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How to Recycle Office Paper

 

No matter how advanced our technology has become, we can't avoid the fact that some, if not most of us, still need paper at our offices. For example, in some legal departments, hard copies are still considered more legitimate than soft copies, so getting rid of physical sheets is simply a no-go even though their digital infrastructures are already robust.

 

Is it bad for the planet, though?

 

Well, it’s true that paper is sustainable and biodegradable, but you still won’t help the environment if you just use and throw it away as you like. Fortunately though, paper is something that we're already used to recycling. Even the industry, including us here at APP, uses recycled fibers to produce some of our products. For each ton of paper recycled, we all can save around 3 cubic meters (3.3 yards) of landfills, 7,000 gallons of water, and 4,000 kilowatts of energy. Wow, indeed.

 

So, if it's that beneficial to recycle, why not practice it at the office? We’re happy to tell you that the fact of the matter is people do recycle their office paper. And perhaps, your office has some kinds of such initiatives too. But if not, or if you want to improve your office’s program, we're here to share some tips on recycling office paper to help you!

 

The first thing to do before we even start on recycling, though, is to get everybody at the office on the same page about how to use paper wisely. Remember, there's always ‘reduce’ and ‘reuse’ before ‘recycle’. So, maybe think about doing a little educational campaign about it before getting down with the desired changes.

 

Continue with how important it is to recycle and get everybody to commit. You can't just put recycling bins at some corners of your office and expect your colleagues to use it. With this little campaign, though, hopefully people will come to their senses and some would even voluntarily join your cause. You can then create a committee and pick a person (or volunteer yourself) to be in charge of the recycling project to make sure the system works.

 

And to make things easier, (we mean, you have your main 9 to 5 job already, right?) also create a division of labor. For example, pick some people to make sure that everybody uses your recycling bins properly and others to collect all the paper after office. Every group can take turns after a certain period, so they don't get bored with their assigned duties or feel unfairly treated.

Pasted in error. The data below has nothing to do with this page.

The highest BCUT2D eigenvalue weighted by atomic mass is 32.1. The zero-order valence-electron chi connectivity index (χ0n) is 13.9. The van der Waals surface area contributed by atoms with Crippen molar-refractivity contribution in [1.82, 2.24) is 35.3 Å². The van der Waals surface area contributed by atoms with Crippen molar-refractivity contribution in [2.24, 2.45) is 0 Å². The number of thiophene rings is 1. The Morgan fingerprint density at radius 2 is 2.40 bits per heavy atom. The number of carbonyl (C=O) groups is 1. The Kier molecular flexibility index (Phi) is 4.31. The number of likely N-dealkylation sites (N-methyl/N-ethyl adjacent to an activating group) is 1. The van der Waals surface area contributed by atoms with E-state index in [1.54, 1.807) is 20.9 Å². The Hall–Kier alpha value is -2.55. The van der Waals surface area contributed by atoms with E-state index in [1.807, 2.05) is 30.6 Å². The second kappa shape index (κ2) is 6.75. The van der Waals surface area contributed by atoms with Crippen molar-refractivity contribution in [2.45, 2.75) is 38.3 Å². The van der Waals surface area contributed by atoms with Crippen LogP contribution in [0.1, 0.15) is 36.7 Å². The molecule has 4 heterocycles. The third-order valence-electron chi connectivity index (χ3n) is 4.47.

And about that educational campaign that we talked about earlier, don't just scrap it after getting everybody to commit. We bet that not everybody at your office is sure about the best practices of paper recycling. For example, not all programs accept shredded papers because they contain shorter fibers, and you can't assume that everybody already knows that. Be sure to do some research yourself and share your knowledge with everyone. But for starters, we will gladly share some essentials:

 

  • Work closely with your recycling services provider to know what kinds of paper is acceptable.

  • Pick a certified provider to make sure that the content of your used paper remains confidential.

  • Put recycling bins in strategic locations like near the copier machines.

  • Separate plain white papers from color copies, letterhead, corrugated cardboard boxes, old newspapers, magazines, and catalogs.

  • Remove contaminants like plastic, food waste, metal, and glass.

 

Oh, about that team that you assemble, don't forget to offer them some rewards for doing this with you. It's great if you have some people who also care enough to volunteer, but it's great to have some motivational boosts for others to join the movement. If you're not in a place to offer such incentives, be sure to get your higher-ups to support your initiative. 

 

It's even better if you can offer the rewards for more people, like the department which recycles the most paper, for example. That way, everyone will have one more reason to support recycling. Wink!

 

If you’re interested in more tips like this don’t forget to stay tuned to APP Stories and follow our social media account on Facebook, Instagram, and Twitter. Taking care of your office waste is not something that you can do on your own. So get as many people as possible on your bandwagon, and work together for the better future!

 

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